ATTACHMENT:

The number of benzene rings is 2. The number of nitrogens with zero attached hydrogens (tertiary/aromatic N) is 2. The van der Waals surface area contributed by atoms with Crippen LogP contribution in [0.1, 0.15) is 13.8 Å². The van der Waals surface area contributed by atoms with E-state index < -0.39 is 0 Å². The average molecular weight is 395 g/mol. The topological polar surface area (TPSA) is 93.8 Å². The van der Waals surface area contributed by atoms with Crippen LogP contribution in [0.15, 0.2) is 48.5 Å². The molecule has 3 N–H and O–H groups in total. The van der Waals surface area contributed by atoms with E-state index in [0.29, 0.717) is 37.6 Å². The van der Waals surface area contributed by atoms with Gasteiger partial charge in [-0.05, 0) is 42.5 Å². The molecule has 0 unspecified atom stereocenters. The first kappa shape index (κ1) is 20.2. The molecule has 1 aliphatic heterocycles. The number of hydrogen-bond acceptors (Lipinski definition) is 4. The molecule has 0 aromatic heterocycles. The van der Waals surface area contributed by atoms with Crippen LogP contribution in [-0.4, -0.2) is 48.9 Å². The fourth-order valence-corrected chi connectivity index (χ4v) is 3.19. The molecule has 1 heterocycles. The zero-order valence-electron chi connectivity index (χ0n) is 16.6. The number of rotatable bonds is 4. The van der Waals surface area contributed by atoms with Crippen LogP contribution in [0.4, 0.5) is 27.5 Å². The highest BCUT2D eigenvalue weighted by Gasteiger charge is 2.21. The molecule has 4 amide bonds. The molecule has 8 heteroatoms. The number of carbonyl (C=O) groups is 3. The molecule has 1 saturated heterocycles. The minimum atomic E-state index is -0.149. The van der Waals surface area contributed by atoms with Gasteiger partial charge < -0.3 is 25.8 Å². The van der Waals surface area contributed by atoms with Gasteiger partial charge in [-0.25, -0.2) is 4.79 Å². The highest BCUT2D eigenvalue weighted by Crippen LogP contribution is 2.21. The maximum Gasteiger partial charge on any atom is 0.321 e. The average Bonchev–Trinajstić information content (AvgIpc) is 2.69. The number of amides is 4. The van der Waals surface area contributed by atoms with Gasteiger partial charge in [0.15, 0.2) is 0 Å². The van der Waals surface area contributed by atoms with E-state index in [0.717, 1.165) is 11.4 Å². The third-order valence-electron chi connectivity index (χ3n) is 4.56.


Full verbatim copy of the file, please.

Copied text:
The number of benzene rings is 2. The number of nitrogens with zero attached hydrogens (tertiary/aromatic N) is 2. The van der Waals surface area contributed by atoms with Crippen LogP contribution in [0.1, 0.15) is 13.8 Å². The van der Waals surface area contributed by atoms with E-state index < -0.39 is 0 Å². The average molecular weight is 395 g/mol. The topological polar surface area (TPSA) is 93.8 Å². The van der Waals surface area contributed by atoms with Crippen LogP contribution in [0.15, 0.2) is 48.5 Å². The molecule has 3 N–H and O–H groups in total. The van der Waals surface area contributed by atoms with E-state index in [0.29, 0.717) is 37.6 Å². The van der Waals surface area contributed by atoms with Gasteiger partial charge in [-0.05, 0) is 42.5 Å². The molecule has 0 unspecified atom stereocenters. The first kappa shape index (κ1) is 20.2. The molecule has 1 aliphatic heterocycles. The number of hydrogen-bond acceptors (Lipinski definition) is 4. The molecule has 0 aromatic heterocycles. The van der Waals surface area contributed by atoms with Crippen LogP contribution in [-0.4, -0.2) is 48.9 Å². The fourth-order valence-corrected chi connectivity index (χ4v) is 3.19. The molecule has 1 heterocycles. The zero-order valence-electron chi connectivity index (χ0n) is 16.6. The number of rotatable bonds is 4. The van der Waals surface area contributed by atoms with Crippen LogP contribution in [0.4, 0.5) is 27.5 Å². The highest BCUT2D eigenvalue weighted by Gasteiger charge is 2.21. The molecule has 4 amide bonds. The molecule has 8 heteroatoms. The number of carbonyl (C=O) groups is 3. The molecule has 1 saturated heterocycles. The minimum atomic E-state index is -0.149. The van der Waals surface area contributed by atoms with Gasteiger partial charge < -0.3 is 25.8 Å². The van der Waals surface area contributed by atoms with Gasteiger partial charge in [-0.25, -0.2) is 4.79 Å². The highest BCUT2D eigenvalue weighted by Crippen LogP contribution is 2.21. The maximum Gasteiger partial charge on any atom is 0.321 e. The average Bonchev–Trinajstić information content (AvgIpc) is 2.69. The number of amides is 4. The van der Waals surface area contributed by atoms with Gasteiger partial charge in [0.15, 0.2) is 0 Å². The van der Waals surface area contributed by atoms with E-state index in [0.717, 1.165) is 11.4 Å². The third-order valence-electron chi connectivity index (χ3n) is 4.56.